Exchange Student USA

Homesickness isn’t really about “home”

This is Ida sharing a personal story. She tells;

“It feels like I’m desperately homesick, but I’m home. Imaging living with a foreign family who does everything for you, trying to make the best experience of all time for you, taking care of you and share everything with you. Imagine having a second family loving you just like your real family. Imagine getting into their lives and being a part of everything they do. Imagine getting so close with a second family that you never want to leave them and say goodbye. Imagine being an exchange student.

Just as studying abroad demanded a number of lifestyle changes, so too does returning home. Ideally, the person you are now returning from abroad is not the same person who left in the first place. You have been transformed intellectually and personally, and have successfully functioned in a culture entirely different from your own. You have new habits, values, and ideas, sometimes without even realizing it.

As I was standing in the kitchen with my host family waiting to leave for the airport to go back to Denmark, I thought to myself that I never wanted to leave that place. I was on the verge of tears and I just wanted to stay the rest of my life. Already at that time I felt homesick in a place I had never yet left. Now, I am homesick for a time that no longer exists. Missing is a sign of happiness. Missing is a sign of trust and hope, and missing is a sign of distance and managing to be away.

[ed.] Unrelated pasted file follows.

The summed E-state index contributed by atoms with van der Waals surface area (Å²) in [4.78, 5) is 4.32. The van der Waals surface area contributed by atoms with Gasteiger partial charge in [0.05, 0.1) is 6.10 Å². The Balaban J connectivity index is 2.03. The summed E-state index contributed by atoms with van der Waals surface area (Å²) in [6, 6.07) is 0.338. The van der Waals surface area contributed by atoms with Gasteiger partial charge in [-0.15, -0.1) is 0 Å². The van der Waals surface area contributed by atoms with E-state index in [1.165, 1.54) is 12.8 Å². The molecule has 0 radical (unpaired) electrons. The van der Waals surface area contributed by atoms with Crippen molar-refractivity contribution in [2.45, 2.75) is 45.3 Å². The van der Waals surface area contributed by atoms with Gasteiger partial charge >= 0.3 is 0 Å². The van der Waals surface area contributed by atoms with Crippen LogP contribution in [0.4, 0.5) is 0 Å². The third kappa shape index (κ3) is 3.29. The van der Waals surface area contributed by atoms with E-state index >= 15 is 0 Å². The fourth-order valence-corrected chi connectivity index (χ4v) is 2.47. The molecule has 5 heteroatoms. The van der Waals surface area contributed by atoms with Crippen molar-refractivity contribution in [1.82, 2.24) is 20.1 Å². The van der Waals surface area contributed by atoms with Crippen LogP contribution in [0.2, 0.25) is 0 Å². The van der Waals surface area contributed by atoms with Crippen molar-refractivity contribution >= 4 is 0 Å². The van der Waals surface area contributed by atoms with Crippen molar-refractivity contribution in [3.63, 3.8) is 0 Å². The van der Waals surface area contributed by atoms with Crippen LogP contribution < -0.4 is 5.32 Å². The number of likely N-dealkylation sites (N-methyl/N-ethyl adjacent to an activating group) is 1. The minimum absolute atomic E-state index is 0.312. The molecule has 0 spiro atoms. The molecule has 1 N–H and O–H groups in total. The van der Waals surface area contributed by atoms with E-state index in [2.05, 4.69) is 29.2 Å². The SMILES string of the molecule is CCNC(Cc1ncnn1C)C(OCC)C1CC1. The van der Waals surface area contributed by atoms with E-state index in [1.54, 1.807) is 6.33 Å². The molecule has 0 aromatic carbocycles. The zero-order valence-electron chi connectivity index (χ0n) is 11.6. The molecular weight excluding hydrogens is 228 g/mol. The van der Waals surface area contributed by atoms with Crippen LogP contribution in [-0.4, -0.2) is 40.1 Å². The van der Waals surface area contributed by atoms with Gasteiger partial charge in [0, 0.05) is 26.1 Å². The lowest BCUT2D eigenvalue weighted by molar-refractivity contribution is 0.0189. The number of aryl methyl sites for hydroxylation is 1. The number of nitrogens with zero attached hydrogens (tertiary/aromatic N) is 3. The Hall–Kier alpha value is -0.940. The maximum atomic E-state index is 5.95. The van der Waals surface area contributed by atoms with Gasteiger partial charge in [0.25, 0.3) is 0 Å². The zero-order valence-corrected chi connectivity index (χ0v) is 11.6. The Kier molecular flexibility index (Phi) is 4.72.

Homesickness is a strange thing. I felt both homesick in the U.S. and I feel homesick in my home country. It’s a weird thing nothing or no one can fix – but that’s the price you pay for having your heart more than one place”.

Dayanan Baptist

Hi folks! I'm Dayanan, 22 year old former Exchange Student from Copenhagen, Denmark. I spent my year in Michigan, USA back in 11/12'.

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